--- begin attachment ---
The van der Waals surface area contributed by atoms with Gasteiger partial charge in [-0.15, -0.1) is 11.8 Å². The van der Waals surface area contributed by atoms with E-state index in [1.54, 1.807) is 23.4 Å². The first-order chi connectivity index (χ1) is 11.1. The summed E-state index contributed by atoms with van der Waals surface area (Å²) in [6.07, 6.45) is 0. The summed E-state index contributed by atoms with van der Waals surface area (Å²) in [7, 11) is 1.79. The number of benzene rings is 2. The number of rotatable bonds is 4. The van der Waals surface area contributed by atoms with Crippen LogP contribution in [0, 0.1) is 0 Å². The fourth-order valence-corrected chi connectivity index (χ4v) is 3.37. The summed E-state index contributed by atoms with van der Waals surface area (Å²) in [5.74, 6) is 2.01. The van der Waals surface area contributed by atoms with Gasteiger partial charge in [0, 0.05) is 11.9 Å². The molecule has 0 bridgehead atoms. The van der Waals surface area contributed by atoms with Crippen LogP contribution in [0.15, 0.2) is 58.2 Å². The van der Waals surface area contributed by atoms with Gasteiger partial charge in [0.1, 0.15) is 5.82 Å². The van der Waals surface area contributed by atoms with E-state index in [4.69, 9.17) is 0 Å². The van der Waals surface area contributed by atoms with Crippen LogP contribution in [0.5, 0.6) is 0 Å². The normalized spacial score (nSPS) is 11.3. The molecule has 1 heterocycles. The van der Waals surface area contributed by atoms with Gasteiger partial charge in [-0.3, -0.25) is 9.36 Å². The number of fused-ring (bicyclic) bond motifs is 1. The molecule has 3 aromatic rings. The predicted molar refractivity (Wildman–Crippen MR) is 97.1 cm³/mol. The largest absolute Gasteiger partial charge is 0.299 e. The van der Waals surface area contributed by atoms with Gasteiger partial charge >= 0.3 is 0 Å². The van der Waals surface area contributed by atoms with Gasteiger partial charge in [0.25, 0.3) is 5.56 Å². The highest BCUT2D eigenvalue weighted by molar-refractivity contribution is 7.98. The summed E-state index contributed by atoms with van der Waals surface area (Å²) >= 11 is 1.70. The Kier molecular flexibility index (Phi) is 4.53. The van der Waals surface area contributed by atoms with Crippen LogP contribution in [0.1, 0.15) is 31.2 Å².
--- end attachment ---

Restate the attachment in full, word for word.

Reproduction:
The van der Waals surface area contributed by atoms with Gasteiger partial charge in [-0.15, -0.1) is 11.8 Å². The van der Waals surface area contributed by atoms with E-state index in [1.54, 1.807) is 23.4 Å². The first-order chi connectivity index (χ1) is 11.1. The summed E-state index contributed by atoms with van der Waals surface area (Å²) in [6.07, 6.45) is 0. The summed E-state index contributed by atoms with van der Waals surface area (Å²) in [7, 11) is 1.79. The number of benzene rings is 2. The number of rotatable bonds is 4. The van der Waals surface area contributed by atoms with Crippen LogP contribution in [0, 0.1) is 0 Å². The fourth-order valence-corrected chi connectivity index (χ4v) is 3.37. The summed E-state index contributed by atoms with van der Waals surface area (Å²) in [5.74, 6) is 2.01. The van der Waals surface area contributed by atoms with Gasteiger partial charge in [0, 0.05) is 11.9 Å². The molecule has 0 bridgehead atoms. The van der Waals surface area contributed by atoms with Crippen LogP contribution in [0.15, 0.2) is 58.2 Å². The van der Waals surface area contributed by atoms with Gasteiger partial charge in [0.1, 0.15) is 5.82 Å². The van der Waals surface area contributed by atoms with E-state index in [4.69, 9.17) is 0 Å². The van der Waals surface area contributed by atoms with Crippen LogP contribution in [0.5, 0.6) is 0 Å². The normalized spacial score (nSPS) is 11.3. The molecule has 1 heterocycles. The van der Waals surface area contributed by atoms with Gasteiger partial charge in [-0.3, -0.25) is 9.36 Å². The number of fused-ring (bicyclic) bond motifs is 1. The molecule has 3 aromatic rings. The predicted molar refractivity (Wildman–Crippen MR) is 97.1 cm³/mol. The largest absolute Gasteiger partial charge is 0.299 e. The van der Waals surface area contributed by atoms with Gasteiger partial charge >= 0.3 is 0 Å². The van der Waals surface area contributed by atoms with Gasteiger partial charge in [0.25, 0.3) is 5.56 Å². The highest BCUT2D eigenvalue weighted by molar-refractivity contribution is 7.98. The summed E-state index contributed by atoms with van der Waals surface area (Å²) >= 11 is 1.70. The Kier molecular flexibility index (Phi) is 4.53. The van der Waals surface area contributed by atoms with Crippen LogP contribution in [0.1, 0.15) is 31.2 Å².